Best Posthumous rap albums are tricky projects to navigate, as both a consumer and producer. The departed musical artists leave blueprints to construct new work from scraps of the old, often found in their previous releases, their relationships with people around them, and their hopes and wishes for a future that they won’t see.
These are the best rap albums released after the artist’s death, featuring selections from The Notorious B.I.G., Tupac, Mac Miller, Pop Smoke, and more.
In rap, a genre disproportionately affected by deaths of artists, posthumous albums are important commodities because they allow fans to reckon with an artist (at least) one last time before they can look forward to no new music. At that point, their messages become memorialized and we can only marvel at the potential found in their last projects.
Here are the top 10 Best Posthumous Rap Albums of All Time
We have compiled the best posthumous rap albums of all time and made a list based on the power and impact of the respective release. Check it out below.
10. The Jacka — Murder Weapon
Five years after his death, The Jacka’s legacy was fully reckoned with for the release of Murder Weapon. Bringing in many of his collaborators and artists of a similar ilk like Freddie Gibbs, Killah Priest, Styles P, and more, it’s a posthumous album that makes sense, showcasing the vehement cadence that makes The Jacka someone to reckon with. It may have taken a little time to get together, but Murder Weapon was definitely worth the wait.
9. Juice WRLD — Legends Never Die
Legends Never Die has had the biggest debut of 2020 so far. Juice WRLD was at the pinnacle of his career at his passing in 2019 due to a drug overdose.
Legends Never Die is the sendoff that feels perfect, largely because of how close to death that his subject matter often reached. His unflinching honesty on songs like “Wishing Well,” where he ponders how close his life is connected to pills, elicit chills and showcase to the extent just how large of an artist that he was becoming. Though he may not be here anymore, the emotions that he confronts on Legends Never Die will always remain relevant — especially when we look in the mirror.
8. UGK — UGK 4 Life
Pimp C’s untimely death in 2007 was a crushing blow for UGK. Pimp was around for most of UGK 4 Life’s recording process, meaning that his larger-than-life, sneering, and braggadocious personality make it onto the LP in its most genuine form. And due to that, both Pimp C and Bun B manage to give the UGK mythos a proper send-off.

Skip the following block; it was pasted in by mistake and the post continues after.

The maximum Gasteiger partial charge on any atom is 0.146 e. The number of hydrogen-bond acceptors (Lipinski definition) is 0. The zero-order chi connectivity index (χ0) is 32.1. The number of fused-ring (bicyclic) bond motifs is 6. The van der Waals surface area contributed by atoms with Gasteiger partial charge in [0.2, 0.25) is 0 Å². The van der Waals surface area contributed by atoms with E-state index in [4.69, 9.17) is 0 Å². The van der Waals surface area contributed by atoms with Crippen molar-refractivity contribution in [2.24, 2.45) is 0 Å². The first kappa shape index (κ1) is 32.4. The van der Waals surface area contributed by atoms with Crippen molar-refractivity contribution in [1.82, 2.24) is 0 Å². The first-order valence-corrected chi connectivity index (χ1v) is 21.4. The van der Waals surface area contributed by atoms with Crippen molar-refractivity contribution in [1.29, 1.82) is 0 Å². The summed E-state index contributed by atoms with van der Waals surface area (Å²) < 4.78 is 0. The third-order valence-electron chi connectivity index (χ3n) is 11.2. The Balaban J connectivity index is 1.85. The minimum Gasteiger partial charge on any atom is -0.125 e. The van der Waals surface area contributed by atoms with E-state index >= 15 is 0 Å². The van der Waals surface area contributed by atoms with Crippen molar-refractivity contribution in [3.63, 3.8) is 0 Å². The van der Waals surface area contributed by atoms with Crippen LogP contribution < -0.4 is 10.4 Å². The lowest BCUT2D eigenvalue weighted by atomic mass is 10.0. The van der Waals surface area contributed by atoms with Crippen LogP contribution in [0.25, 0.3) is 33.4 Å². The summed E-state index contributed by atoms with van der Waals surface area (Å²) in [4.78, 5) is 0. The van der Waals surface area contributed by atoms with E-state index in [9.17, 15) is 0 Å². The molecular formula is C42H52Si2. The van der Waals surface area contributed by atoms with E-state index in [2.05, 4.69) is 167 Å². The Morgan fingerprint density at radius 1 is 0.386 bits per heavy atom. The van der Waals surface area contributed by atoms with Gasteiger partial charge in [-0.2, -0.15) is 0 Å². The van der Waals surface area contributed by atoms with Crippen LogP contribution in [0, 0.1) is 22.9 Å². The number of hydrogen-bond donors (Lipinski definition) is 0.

UGK 4 Life is comprised of Pimp C and Bun B’s legendary world-building, built around a feature list that features not only Snoop Dogg and E-40, but Ronald Isley and Akon amongst others. Together, they created a necessary resolution to the group’s long and storied career.
7. Big Pun — Yeeeah Baby
To say that Big Pun was at the peak of his success would be a lie — but he was well on his way to. Just two days before his death, he canceled a performance on Saturday Night Live with Jennifer Lopez and Fat Joe. So when Yeeeah Baby came out after his death, it was a reminder of his absurdly high ceiling.
His flow had been slowed down because of his health issues, but it was still Pun in top form — delivering a charismatic blend of player-smooth rhymes and viciously violent threats. He avoided cliche collaborations, which many presumed wouldn’t be the case because of “Still Not A Player’s” crossover appeal, and kept things honest and true to the heart with appearances from Remy Ma, MOP, and precious few others.
6. Pop Smoke — Shoot For The Stars, Aim For The Moon
The death of Pop Smoke still hurts. The 20-year-old rapper had so much more of the rap industry, and life, to conquer with his one-of-a-kind voice, charisma, and aesthetic. So when 50 Cent stepped in to help get this project together, fans rejoiced because Pop Smoke looked up to 50 Cent and his career, and there were many similarities. While it’s not perfect — there are a lot of guests — Shoot For The Stars, Aim For The Moon is Pop Smoke’s enduring message based on the aesthetic that we’ve seen so far.
5. Mac Miller — Circles